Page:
Understanding what helps people become active users of the Maori language could hold the key to reversing the decline in speaker numbers, says a Victoria University researcher.
Associate Professor Rawinia Higgins from Victoria's Te Kawa a Maui (School of Maori Studies) is co-leading a three-year research project to investigate how Maori language contributes to economic development, cultural identity and social cohesion.
Her focus is on community responsiveness to Maori language, while co-leader Associate Professor Poia Rewi from the School of Maori, Pacific and Indigenous Studies at the University of Otago is examining state responsiveness.
Dr Higgins and her team are concentrating on people who have taken steps to include Maori language in their everyday life—those who are not necessarily proficient, but motivated.
"We want to know what motivates them, where they find support and if they use the resources that are available—such as Maori radio and television, Maori language interfaces on websites, and Maori materials provided in areas like doctors' waiting rooms.
"As a speaker of te reo Maori, I generally don't read Maori language versions of material. It's frustrating, because they’re often quite dense, and to work them out you need a rich vocabulary or plenty of time," says Dr Higgins.
The researchers also want to know where people are most likely to use Maori language. "Marae, for example, have been seen as a priority area but our preliminary findings show Maori is not an active form of communication on the marae. A lot of people attend functions and ceremonies there but it’s not a place where they go regularly to talk the language."
Dr Higgins is working closely with the Te Kohanga Reo National Trust and Te Ataarangi, an initiative to encourage people to speak Maori in homes and communities, to carry out her research. Information is being gathered through questionnaires in both Maori and English, face-to-face interviews and online surveys.
What's clear, says Dr Higgins, is that most of the initiatives underway to encourage uptake of Maori language are operating in silos.
"There are points of crossover but they tend to be informal—there is no single, coordinated strategy to move forward. For example, although immersion schools were established to provide schooling for those who had started in a kohanga reo, there doesn't seem to be an overall strategy to support students to move from one to the other."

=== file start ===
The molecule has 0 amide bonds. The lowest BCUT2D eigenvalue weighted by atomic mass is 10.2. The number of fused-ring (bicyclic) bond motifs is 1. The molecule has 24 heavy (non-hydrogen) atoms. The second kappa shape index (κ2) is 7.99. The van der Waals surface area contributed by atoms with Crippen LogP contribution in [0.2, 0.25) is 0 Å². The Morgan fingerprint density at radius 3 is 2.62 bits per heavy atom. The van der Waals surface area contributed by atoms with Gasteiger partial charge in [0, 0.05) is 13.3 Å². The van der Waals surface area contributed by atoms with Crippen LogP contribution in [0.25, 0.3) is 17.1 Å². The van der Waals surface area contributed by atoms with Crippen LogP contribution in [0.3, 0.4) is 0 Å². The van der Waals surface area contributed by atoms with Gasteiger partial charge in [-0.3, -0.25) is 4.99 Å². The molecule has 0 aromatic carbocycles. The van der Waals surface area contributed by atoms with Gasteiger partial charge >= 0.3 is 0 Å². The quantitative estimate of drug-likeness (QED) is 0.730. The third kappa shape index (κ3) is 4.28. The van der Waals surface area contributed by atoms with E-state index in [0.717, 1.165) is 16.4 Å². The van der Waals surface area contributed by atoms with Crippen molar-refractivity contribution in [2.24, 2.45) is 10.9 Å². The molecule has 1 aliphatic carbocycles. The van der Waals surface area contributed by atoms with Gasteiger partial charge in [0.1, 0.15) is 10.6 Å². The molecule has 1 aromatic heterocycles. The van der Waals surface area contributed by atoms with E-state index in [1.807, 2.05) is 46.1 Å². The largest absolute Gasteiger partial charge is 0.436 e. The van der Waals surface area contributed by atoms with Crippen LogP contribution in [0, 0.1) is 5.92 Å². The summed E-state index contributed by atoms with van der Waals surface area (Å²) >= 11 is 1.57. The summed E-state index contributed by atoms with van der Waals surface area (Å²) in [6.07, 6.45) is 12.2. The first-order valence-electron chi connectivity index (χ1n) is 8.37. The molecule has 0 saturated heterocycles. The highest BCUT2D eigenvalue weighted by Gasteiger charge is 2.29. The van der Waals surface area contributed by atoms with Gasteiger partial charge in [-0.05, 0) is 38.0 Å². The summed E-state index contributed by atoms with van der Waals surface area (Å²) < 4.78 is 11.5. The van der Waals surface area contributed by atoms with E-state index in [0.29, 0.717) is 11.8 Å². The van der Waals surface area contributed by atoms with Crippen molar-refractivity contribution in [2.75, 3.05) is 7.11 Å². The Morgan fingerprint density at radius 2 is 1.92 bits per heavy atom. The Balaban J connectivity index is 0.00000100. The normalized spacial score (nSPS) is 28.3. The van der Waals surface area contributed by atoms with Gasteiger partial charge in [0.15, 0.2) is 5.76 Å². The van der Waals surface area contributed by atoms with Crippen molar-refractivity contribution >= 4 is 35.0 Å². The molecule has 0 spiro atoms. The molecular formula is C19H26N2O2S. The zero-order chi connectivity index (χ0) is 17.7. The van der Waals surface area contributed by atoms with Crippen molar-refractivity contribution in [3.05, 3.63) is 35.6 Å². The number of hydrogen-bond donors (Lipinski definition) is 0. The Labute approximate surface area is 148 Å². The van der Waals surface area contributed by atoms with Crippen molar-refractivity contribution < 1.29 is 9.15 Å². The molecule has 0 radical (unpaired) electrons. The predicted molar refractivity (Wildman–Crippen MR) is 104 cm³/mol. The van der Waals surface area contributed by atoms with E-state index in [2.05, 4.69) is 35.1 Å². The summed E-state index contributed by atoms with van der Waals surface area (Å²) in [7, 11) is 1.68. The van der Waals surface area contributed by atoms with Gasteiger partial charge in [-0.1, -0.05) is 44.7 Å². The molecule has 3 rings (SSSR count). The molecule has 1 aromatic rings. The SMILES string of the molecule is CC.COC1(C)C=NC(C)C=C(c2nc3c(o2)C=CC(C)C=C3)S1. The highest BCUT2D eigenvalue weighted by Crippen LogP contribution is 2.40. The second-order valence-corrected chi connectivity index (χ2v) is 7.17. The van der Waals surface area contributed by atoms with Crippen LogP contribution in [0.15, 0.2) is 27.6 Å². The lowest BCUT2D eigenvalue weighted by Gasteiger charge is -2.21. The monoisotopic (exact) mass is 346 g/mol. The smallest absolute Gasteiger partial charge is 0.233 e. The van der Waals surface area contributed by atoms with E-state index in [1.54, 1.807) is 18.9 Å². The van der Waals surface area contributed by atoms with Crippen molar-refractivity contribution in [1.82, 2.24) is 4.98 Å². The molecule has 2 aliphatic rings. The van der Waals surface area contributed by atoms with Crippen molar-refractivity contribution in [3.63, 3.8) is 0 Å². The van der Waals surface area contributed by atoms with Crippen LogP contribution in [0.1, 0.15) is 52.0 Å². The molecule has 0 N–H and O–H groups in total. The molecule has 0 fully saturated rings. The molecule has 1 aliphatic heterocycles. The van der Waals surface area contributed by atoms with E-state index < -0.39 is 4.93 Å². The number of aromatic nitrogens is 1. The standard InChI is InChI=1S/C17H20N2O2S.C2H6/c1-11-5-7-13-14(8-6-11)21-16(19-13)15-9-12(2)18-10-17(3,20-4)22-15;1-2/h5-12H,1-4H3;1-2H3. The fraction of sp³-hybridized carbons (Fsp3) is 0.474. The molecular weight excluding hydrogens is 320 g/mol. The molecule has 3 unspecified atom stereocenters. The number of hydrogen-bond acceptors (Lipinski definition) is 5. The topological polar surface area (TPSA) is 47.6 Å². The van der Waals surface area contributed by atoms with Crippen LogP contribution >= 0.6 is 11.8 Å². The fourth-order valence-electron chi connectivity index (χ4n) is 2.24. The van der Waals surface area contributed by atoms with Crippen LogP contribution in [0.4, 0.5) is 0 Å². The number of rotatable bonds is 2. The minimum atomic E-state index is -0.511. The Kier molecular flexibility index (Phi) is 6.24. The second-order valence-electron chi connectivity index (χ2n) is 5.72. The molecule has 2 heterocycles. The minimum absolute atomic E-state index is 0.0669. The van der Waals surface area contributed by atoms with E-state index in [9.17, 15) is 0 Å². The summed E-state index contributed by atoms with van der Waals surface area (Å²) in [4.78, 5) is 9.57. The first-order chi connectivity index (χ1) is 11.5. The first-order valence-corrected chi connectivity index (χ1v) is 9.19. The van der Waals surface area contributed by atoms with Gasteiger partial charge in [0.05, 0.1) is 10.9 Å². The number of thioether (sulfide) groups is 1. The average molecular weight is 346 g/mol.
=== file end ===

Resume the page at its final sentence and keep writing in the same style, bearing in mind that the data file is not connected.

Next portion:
A government review of the Maori language sector carried out last year found that more than $500 million is being spent on the language, but Dr Higgins says it is still struggling.
"What our research will be able to do is guide how we invest the money being spent. It makes sense for the dollars to be going into providing things people who are driven to learn the language are actually using."
A further strand of the project involves Dr Higgins gathering contributions from experts in a number of fields for a new book on what has happened to the Maori language over the last 25 years.
"A literature review at the start of our research showed there is a huge amount of information up until 1987 when Maori became an official language, but very little, if any, qualitative analysis of where things are at since then.
"We want to excite the language sector by getting highly respected people who have been part of the struggle to put a fresh perspective on where we are headed."
Called Te Kura Roa, the Pae Tawhiti (The Distant Horizon) research initiative has $1.5 million of funding from Nga Pae o te Maramatanga, New Zealand's Indigenous Centre of Research Excellence hosted at The University of Auckland.
Overall, says Dr Higgins, the research project, now in its second year, aims to demonstrate the value of the Maori language to New Zealand.
"The language is an identity marker for New Zealand as a whole, not just Maori. Raising awareness of and interest in the language helps build a strong national identity, because it is part of what makes us distinctive."